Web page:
Normally, couplings do not allow shafts to disconnect during operation, however there are torque limiting couplings which can slip or disconnect when some torque limit is exceeded. Hence, you should carefully select, install and maintain couplings; as this could give you substantial savings in the form of reduced maintenance costs and downtime.

Gear Coupling

A gear coupling is a mechanical device to join two rotating shafts (that are not collinear) for efficient transmission of mechanical power. These are crucial because although you may align the shafts (for example, between the gearbox and the mixing mill roll) at the time of installation, it is likely that during the operation there may be disruption to this alignment.

Disruptions could occur due to setting of foundation, thermal expansion, shaft deflection, wearing out of other parts, improper maintenance and many more reasons. At these times, where the misalignment occurring during the operation is unavoidable, a gear coupling compensate or minimize the effect of misalignment thus providing a good solution to prevent your rubber machinery, bearings, seals and shafts from being subjected to the additional forces.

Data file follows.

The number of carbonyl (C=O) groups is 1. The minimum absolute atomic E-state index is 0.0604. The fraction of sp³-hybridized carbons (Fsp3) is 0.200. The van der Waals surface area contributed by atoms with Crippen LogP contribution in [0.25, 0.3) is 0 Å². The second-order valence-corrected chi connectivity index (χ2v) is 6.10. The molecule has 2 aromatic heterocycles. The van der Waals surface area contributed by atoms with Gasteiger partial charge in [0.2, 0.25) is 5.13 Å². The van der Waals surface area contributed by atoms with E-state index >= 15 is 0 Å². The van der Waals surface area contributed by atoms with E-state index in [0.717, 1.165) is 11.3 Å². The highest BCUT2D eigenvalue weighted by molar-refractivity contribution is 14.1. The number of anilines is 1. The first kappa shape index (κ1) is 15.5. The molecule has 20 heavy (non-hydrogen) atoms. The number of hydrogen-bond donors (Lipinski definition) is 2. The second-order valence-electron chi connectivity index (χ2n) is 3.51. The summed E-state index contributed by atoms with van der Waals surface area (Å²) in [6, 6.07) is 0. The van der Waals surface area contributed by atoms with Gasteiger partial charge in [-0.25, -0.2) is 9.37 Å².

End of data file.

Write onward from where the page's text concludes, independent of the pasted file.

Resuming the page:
Gear couplings are power intensive and considered as the king of the coupling types. You would see the gear couplings being adopted for wide range of application in drive technologies. Hence, we love love gear coupling (and I think, you would too!).

Gear Couplings and Universal Joints

Gear couplings and universal joints are used in similar applications. Gear couplings have higher torque densities than universal joints designed to fit a given space, while universal joints induce lower vibrations. The limit on torque density in universal joints is due to the limited cross sections of the cross and yoke.

The gear teeth in a gear coupling have high backlash to allow for angular misalignment. The excess backlash can contribute to vibration.

Structure of a Gear Coupling

Gear couplings are torsionally rigid and consist of hubs with multi crowned teeth at flank, tip and chamfering on teeth, gaskets, sleeve and O-rings. The hubs attach to the machinery shafts, and sleeves span the gap from one hub to the next. They are available in two designs – completely flexible and flexible/rigid.